diff -u: Automated Bug Reporting

Bug reports are good. Anyone with a reproducible crash should submit a bug report on the linux-kernel mailing list. The developers will appreciate it, and you'll be helping make Linux better!

ZFS for Linux

Presenting the Solaris ZFS filesystem, as implemented in Linux FUSE, native kernel modules and the Antergos Linux installer.

diff -u: Adding Encryption to printk()

When is security not security? When it guards against the wrong people or against things that never happen. A useless security measure is just another batch of code that might contain an exploitable bug. So the Linux developers always want to make sure a security patch is genuinely useful before pulling it in.

Custom Embedded Linux Distributions

The proliferation of inexpensive IoT boards means the time has come to gain control not only of applications but also the entire software platform. So, how do you build a custom distribution with cross-compiled applications targeted for a specific purpose? As Michael J. Hammel explains here, it's not as hard as you might think.

diff -u: in-Kernel DRM Support

A look at what's new in kernel development. Welcome to the new diff -u! We're experimenting with a shorter, more frequent, single-subject format for this feature, which also may evolve over time. Let us know what you think in the comments below.

NVMe over Fabrics Support Coming to the Linux 4.8 Kernel

The Flash Memory Summit recently wrapped up its conferences in Santa Clara, California, and only one type of Flash technology stole the show: NVMe over Fabrics (NVMeF). From the many presentations and company announcements, it was obvious NVMeF was the topic that most interested the attendees.

diff -u: What's New in Kernel Development

Sometimes it's necessary to change function semantics inside the kernel, and then find and update all users of that function to match the new semantics. Such changes can result in huge patches going into the source tree, affecting hundreds of files.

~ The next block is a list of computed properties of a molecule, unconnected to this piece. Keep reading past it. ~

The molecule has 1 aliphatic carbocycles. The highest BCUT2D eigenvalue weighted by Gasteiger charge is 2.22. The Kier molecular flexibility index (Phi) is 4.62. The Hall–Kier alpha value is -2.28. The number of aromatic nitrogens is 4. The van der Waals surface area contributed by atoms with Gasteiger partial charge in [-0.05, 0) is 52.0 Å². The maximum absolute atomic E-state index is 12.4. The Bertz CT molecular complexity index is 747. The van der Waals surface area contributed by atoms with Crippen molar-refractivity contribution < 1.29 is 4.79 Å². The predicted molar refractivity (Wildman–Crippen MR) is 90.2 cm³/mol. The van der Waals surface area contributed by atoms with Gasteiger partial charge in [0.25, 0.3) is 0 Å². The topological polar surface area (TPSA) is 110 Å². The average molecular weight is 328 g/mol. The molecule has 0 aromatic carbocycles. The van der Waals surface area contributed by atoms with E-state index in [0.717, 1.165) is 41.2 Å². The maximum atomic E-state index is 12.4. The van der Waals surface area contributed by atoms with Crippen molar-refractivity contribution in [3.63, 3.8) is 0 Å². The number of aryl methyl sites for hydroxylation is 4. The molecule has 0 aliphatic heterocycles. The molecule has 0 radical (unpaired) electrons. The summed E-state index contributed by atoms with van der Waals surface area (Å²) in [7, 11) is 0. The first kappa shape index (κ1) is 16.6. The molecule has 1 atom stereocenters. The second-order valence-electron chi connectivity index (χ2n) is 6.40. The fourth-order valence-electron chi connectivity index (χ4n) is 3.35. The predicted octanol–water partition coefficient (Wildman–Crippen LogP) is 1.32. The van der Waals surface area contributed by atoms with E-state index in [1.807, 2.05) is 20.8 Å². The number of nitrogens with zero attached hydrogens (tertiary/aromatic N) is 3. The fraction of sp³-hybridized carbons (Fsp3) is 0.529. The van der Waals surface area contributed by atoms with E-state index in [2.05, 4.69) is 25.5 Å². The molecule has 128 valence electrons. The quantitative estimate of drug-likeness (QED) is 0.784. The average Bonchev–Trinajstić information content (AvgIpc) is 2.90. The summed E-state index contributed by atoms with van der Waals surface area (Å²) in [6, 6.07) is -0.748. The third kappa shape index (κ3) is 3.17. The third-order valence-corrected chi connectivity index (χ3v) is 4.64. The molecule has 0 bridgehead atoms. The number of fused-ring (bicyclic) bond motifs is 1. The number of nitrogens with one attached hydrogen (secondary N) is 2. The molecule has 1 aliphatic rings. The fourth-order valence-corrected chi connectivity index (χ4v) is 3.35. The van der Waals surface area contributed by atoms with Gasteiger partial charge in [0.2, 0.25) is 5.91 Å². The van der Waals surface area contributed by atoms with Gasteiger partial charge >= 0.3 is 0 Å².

diff -u: What's New in Kernel Development

The OOM killer is a tough nut to crack. How can a system recover when it's violently thrashing and out of RAM? Once upon a time, you'd just have to reboot. And today, that still might be necessary, but less so, because the OOM killer attempts to identify and stop the process that seems to be causing the hangup. The problem is, it may not choose the right process every time.

diff -u: What's New in Kernel Development

There's an ongoing impulse among a diversity of developers to be able to compile some or all of the Linux kernel as a library, so that a piece of software could use kernel services and APIs while running under a different kernel entirely, or a different operating system.

diff -u: What's New in Kernel Development

Linux capabilities are one of the more fluid and less defined regions of kernel development. Linus Torvalds typically has no trouble violating POSIX standards if he sees a better way of doing something. In the case of filesystem capabilities, however, there's no standard to violate.

diff -u: What's New in Kernel Development

The NMI (non-masking interrupt) system in Linux has been a notorious patchwork for a long time, and Andy Lutomirski recently decided to try to clean it up. NMIs occur when something's wrong with the hardware underlying a running system.

diff -u: What's New in Kernel Development

Boot times can become slow on systems with many CPUs, partly because of the time it takes to crank up all the RAM chips. Mel Gorman recently submitted some patches to start up RAM chips in parallel instead of one after the other.

diff -u: What's New in Kernel Development

Linus Torvalds reported on some GCC compiler warnings that he felt were unnecessary, and he gave his opinion on how they should work instead. Specifically, GCC 5.1 would issue a warning against using a switch statement with a boolean variable, presumably because a boolean would be better handled by a simple if statement.

diff -u: What's New in Kernel Development

There's a slow effort underway to allow virtually any part of the kernel to be extracted into its own shared library, thus enabling users to use any alternative subsystem they please. There's a long history of this, going back to the debate between micro-kernels and monolithic kernels.

diff -u: What's New in Kernel Development

When you run a program as setuid, it runs with all the permissions of that user. And if the program spawns new processes, they inherit the same permissions. Not so with filesystem capabilities. When you run a program with a set of capabilities, the processes it spawns do not have those capabilities by default; they must be given explicitly.